A Russian judge remanded Kremlin critic Alexei Navalny in pre-trial detention for 30 days on Monday for violating the terms of a suspended jail sentence, ignoring calls from Western countries to free the opposition politician immediately.
The ruling, which comes a day after police detained him at the airport as he returned home for the first time since being poisoned by a military-grade nerve agent, may be the prelude to him being jailed for years.
Moscow’s prison service has applied to convert a suspended 3½-year embezzlement sentence in the same case, which Navalny says was trumped up, into real jail time later this month.
He also faces three other separate criminal cases.
The United Nations and Western countries told Moscow before the ruling to let Navalny go, and some countries have called for new sanctions after earlier penalties from the European Union in response to his poisoning. Moscow told them to mind their own business.
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Navalny, in a video released on Twitter after the ruling, urged Russians to take to the streets in protest.
“Don’t be afraid, take to the streets. Don’t go out for me, go out for yourself and your future,” he said.
Leonid Volkov, a Navalny ally, wrote on Twitter that supporters would hold rallies nationwide on Saturday.
Navalny called his treatment illegal under Russian law and lashed out at President Vladimir Putin, accusing him of throwing the criminal code out the window in fear.
The Kremlin did not immediately respond, but it has previously said that the 44-year-old politician must face justice like any other citizen if he has done anything wrong.
Calls for sanctions against Russia
About 200 Navalny supporters had gathered outside the police station in temperatures of –18 C and demanded he be set free, a Reuters witness said.
Four masked police officers detained Navalny at passport control on Sunday evening, the first time he had returned home after being poisoned by what German military tests showed was a Novichok nerve agent, a version of events the Kremlin rejects.
Western nations told Russia to immediately free Navalny, but the Russian Foreign Ministry quickly rejected those calls.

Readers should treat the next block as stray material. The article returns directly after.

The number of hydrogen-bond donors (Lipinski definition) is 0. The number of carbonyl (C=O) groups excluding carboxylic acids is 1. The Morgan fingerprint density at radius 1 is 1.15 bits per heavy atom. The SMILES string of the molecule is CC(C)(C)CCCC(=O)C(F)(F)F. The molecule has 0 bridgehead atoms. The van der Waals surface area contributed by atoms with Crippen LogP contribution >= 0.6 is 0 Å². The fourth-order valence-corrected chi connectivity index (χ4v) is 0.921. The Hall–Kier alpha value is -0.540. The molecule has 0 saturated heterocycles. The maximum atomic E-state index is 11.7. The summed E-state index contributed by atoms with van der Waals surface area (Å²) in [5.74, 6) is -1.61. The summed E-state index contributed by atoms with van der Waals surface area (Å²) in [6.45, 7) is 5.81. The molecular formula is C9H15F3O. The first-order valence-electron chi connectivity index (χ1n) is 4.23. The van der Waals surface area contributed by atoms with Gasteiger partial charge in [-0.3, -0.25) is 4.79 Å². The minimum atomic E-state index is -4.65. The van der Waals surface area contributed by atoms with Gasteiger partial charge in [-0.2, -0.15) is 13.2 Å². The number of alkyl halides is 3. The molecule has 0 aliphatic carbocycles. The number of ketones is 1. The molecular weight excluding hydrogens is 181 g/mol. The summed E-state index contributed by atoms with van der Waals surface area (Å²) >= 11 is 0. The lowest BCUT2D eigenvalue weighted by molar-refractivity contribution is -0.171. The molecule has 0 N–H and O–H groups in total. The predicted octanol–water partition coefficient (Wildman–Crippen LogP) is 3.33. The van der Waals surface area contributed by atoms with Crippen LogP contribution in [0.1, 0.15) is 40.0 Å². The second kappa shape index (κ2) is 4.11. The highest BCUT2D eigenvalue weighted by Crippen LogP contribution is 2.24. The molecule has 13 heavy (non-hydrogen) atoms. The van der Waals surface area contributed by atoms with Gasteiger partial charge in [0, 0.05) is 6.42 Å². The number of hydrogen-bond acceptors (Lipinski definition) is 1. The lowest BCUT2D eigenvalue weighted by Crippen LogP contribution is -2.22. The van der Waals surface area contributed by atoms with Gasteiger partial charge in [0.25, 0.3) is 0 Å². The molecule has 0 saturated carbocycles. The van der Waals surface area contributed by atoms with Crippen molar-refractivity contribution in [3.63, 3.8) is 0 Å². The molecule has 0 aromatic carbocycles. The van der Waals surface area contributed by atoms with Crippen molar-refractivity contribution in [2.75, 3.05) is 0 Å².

“Respect international law, do not encroach on national legislation of sovereign states and address problems in your own country,” Russian Foreign Ministry spokesperson Maria Zakharova wrote on Facebook.
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The ruble weakened as investors weighed the risk of new sanctions against Moscow.
The UN’s human rights office called on Monday for the immediate release of Navalny.
“We are deeply troubled by the arrest of Alexei Navalny, and call for his immediate release and for his due process rights to be respected in line with the rule of law,” the Geneva-based rights office said in a statement on Twitter.
The foreign ministers of Canada Germany, Britain, France and Italy called for Navalny’s release. Lithuania, Latvia and Estonia said they wanted EU foreign ministers to discuss further sanctions against Russia on Monday for detaining Navalny, whose foundation specializes in investigations into alleged official corruption.
Marc Garneau, Canada’s minister of foreign affairs, said Navalny’s detention was “unacceptable,” and he called for his immediate release.
Canada strongly condemns the arrest of Alexei <a href=”https://twitter.com/navalny?ref_src=twsrc%5Etfw”>@Navalny</a> upon arrival in Moscow. Russian authorities must immediately release him. This is unacceptable & we will continue to demand an explanation into his poisoning.
A possible target of any new penalties would be Nord Stream 2, a $11.6 billion US project to build a natural gas pipeline from Russia to Germany. Germany has supported the project, saying it is a commercial venture, and government spokesperson Steffen Seibert said on Monday that had not changed.
Jake Sullivan, one of U.S. president-elect Joe Biden’s top aides, urged Moscow to free Navalny, and U.S. Secretary of State Mike Pompeo said on Twitter he was deeply troubled by Moscow’s decision to arrest the politician.
Russian Foreign Minister Sergei Lavrov told a news conference that Western countries’ expressions of outrage over the detention were designed to distract their own citizens from domestic problems.
He said the Navalny case had gained artificial resonance in the West and that Moscow was unfazed by potential damage to its image.
“We should probably think about our image, but we’re not young ladies going to a ball,” Lavrov told reporters.